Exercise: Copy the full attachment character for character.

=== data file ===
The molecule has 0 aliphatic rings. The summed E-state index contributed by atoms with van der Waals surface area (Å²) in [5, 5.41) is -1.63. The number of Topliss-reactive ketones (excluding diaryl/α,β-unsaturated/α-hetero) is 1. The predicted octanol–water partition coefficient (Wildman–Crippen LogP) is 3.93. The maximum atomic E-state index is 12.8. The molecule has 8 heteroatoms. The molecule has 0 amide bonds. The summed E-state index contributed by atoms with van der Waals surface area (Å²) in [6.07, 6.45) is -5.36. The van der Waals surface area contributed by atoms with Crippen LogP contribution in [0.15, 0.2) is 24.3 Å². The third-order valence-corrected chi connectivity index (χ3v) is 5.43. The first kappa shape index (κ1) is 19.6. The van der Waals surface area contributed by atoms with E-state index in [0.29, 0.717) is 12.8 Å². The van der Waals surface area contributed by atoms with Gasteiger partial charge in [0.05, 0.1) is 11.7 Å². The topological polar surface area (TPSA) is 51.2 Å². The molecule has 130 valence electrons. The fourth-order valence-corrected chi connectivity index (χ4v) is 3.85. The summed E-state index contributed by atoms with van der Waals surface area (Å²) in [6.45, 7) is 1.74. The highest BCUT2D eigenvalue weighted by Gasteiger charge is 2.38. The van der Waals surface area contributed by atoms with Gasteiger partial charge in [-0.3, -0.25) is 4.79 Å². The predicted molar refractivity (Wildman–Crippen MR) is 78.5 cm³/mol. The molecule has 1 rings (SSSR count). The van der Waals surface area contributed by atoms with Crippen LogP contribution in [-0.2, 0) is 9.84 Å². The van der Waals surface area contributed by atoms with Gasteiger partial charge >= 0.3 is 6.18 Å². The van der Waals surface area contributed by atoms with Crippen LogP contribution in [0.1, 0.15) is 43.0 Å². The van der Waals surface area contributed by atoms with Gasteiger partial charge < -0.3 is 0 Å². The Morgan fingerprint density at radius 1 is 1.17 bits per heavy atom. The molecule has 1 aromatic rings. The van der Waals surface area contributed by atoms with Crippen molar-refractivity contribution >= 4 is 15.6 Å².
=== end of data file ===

The molecule has 0 aliphatic rings. The summed E-state index contributed by atoms with van der Waals surface area (Å²) in [5, 5.41) is -1.63. The number of Topliss-reactive ketones (excluding diaryl/α,β-unsaturated/α-hetero) is 1. The predicted octanol–water partition coefficient (Wildman–Crippen LogP) is 3.93. The maximum atomic E-state index is 12.8. The molecule has 8 heteroatoms. The molecule has 0 amide bonds. The summed E-state index contributed by atoms with van der Waals surface area (Å²) in [6.07, 6.45) is -5.36. The van der Waals surface area contributed by atoms with Crippen LogP contribution in [0.15, 0.2) is 24.3 Å². The third-order valence-corrected chi connectivity index (χ3v) is 5.43. The first kappa shape index (κ1) is 19.6. The van der Waals surface area contributed by atoms with E-state index in [0.29, 0.717) is 12.8 Å². The van der Waals surface area contributed by atoms with Gasteiger partial charge in [0.05, 0.1) is 11.7 Å². The topological polar surface area (TPSA) is 51.2 Å². The molecule has 130 valence electrons. The fourth-order valence-corrected chi connectivity index (χ4v) is 3.85. The summed E-state index contributed by atoms with van der Waals surface area (Å²) in [6.45, 7) is 1.74. The highest BCUT2D eigenvalue weighted by Gasteiger charge is 2.38. The van der Waals surface area contributed by atoms with Gasteiger partial charge in [-0.3, -0.25) is 4.79 Å². The predicted molar refractivity (Wildman–Crippen MR) is 78.5 cm³/mol. The molecule has 1 rings (SSSR count). The van der Waals surface area contributed by atoms with Crippen LogP contribution in [-0.2, 0) is 9.84 Å². The van der Waals surface area contributed by atoms with Gasteiger partial charge >= 0.3 is 6.18 Å². The van der Waals surface area contributed by atoms with Crippen LogP contribution in [0.1, 0.15) is 43.0 Å². The van der Waals surface area contributed by atoms with Gasteiger partial charge < -0.3 is 0 Å². The Morgan fingerprint density at radius 1 is 1.17 bits per heavy atom. The molecule has 1 aromatic rings. The van der Waals surface area contributed by atoms with Crippen molar-refractivity contribution >= 4 is 15.6 Å².